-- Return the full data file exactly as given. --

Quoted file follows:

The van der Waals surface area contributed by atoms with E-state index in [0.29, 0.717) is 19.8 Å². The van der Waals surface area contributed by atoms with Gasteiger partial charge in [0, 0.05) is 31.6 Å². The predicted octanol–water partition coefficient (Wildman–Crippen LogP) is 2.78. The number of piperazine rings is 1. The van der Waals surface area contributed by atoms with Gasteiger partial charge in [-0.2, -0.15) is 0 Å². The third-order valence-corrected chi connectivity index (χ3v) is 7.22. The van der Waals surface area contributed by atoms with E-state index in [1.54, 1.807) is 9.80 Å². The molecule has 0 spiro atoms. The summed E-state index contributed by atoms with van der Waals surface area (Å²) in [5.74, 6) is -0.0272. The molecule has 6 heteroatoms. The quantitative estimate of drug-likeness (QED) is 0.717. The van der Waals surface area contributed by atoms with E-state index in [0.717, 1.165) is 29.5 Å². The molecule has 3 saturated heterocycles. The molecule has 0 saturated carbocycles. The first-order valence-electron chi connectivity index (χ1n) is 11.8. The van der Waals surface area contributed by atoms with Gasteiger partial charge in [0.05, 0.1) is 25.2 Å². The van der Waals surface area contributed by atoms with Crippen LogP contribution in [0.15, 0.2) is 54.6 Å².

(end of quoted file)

The van der Waals surface area contributed by atoms with E-state index in [0.29, 0.717) is 19.8 Å². The van der Waals surface area contributed by atoms with Gasteiger partial charge in [0, 0.05) is 31.6 Å². The predicted octanol–water partition coefficient (Wildman–Crippen LogP) is 2.78. The number of piperazine rings is 1. The van der Waals surface area contributed by atoms with Gasteiger partial charge in [-0.2, -0.15) is 0 Å². The third-order valence-corrected chi connectivity index (χ3v) is 7.22. The van der Waals surface area contributed by atoms with E-state index in [1.54, 1.807) is 9.80 Å². The molecule has 0 spiro atoms. The summed E-state index contributed by atoms with van der Waals surface area (Å²) in [5.74, 6) is -0.0272. The molecule has 6 heteroatoms. The quantitative estimate of drug-likeness (QED) is 0.717. The van der Waals surface area contributed by atoms with E-state index in [0.717, 1.165) is 29.5 Å². The molecule has 3 saturated heterocycles. The molecule has 0 saturated carbocycles. The first-order valence-electron chi connectivity index (χ1n) is 11.8. The van der Waals surface area contributed by atoms with Gasteiger partial charge in [0.05, 0.1) is 25.2 Å². The van der Waals surface area contributed by atoms with Crippen LogP contribution in [0.15, 0.2) is 54.6 Å².